By DON FENLEY
GRAY, Tenn. – It’s always interesting to compare the region’s high-end housing to the rest of the market’s performance. November wasn’t an exception because the high-enders are picking up activity as we near the end of the year.
High-end home sales have outperformed overall market sales every year since 2018, and while they don’t dominate market share, their five-year performance has had an outsized effect on nudging the region’s median sales price higher. The median sales price measures the middle price of homes that sold, meaning half of the sales were at a higher price, and half were sold at a lower price.
So far this year, home sales have declined for five months. Last month they were 29% below last year’s sales. In the $500,000 and above price range, they’ve declined for the past six months. But they’re only 18% below last year’s sales.
Expect some shifts in the December numbers.
Pending sales for the overall market are down 18% from last year. But in the high-end market, they are up almost 12%. That is probably not enough to make a big difference in the median sales price. Still, it will nudge the average price a little higher than November’s $263,372.
There’s also a noticeable difference in the active inventory and new listings.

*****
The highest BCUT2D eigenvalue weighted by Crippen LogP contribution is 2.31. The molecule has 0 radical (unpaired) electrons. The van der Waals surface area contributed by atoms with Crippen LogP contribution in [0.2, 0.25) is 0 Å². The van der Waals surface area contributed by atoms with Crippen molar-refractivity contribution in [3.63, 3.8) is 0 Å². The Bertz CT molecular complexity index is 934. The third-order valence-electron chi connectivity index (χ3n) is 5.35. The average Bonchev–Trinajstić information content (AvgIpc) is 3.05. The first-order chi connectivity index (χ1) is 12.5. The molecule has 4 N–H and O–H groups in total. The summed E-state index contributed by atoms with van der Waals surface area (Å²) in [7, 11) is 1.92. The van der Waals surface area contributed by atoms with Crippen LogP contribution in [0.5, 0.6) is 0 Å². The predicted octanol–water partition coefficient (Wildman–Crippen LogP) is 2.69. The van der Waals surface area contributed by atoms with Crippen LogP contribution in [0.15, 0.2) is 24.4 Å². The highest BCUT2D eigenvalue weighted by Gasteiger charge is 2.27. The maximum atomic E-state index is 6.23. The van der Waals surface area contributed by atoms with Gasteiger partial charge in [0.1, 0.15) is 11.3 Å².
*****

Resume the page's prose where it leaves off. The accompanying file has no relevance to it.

The region’s overall inventory is 11% better than last year. It’s almost 60% better than last year for homes priced at $500,000 and up. And high-end homes are coming to market at a faster pace.
New listings for the overall market at the end of last month were down almost 8% but almost 46% higher in the top price range.
Across the nation, sales of luxury homes are down 28%. That is a little more than 10 points higher than non-luxury sales. It’s yet another example of how hyper-local housing markets are because the local market is seeing opposite results.
During the first 11 months of this year, non-luxury home sales are running 10% below last year. In the top price range, they’re up a little over 28%.
The consensus for local home prices is the slight softening currently underway will continue, but the odds of a price decline are low. They’re low due to the equity all homes have gained during the pandemic housing boom and continued low inventory and high demand. Currently, the price outlook for next year is a modest price increase. How modest that increase will be begs the question: how much influence will be linked to the performance of sales in the $500,000 and above price range? It’s not the only influencer, but given the five-year outsized performance, a softening in that market could help nudge the median home sales price lower.
Categories: REAL ESTATE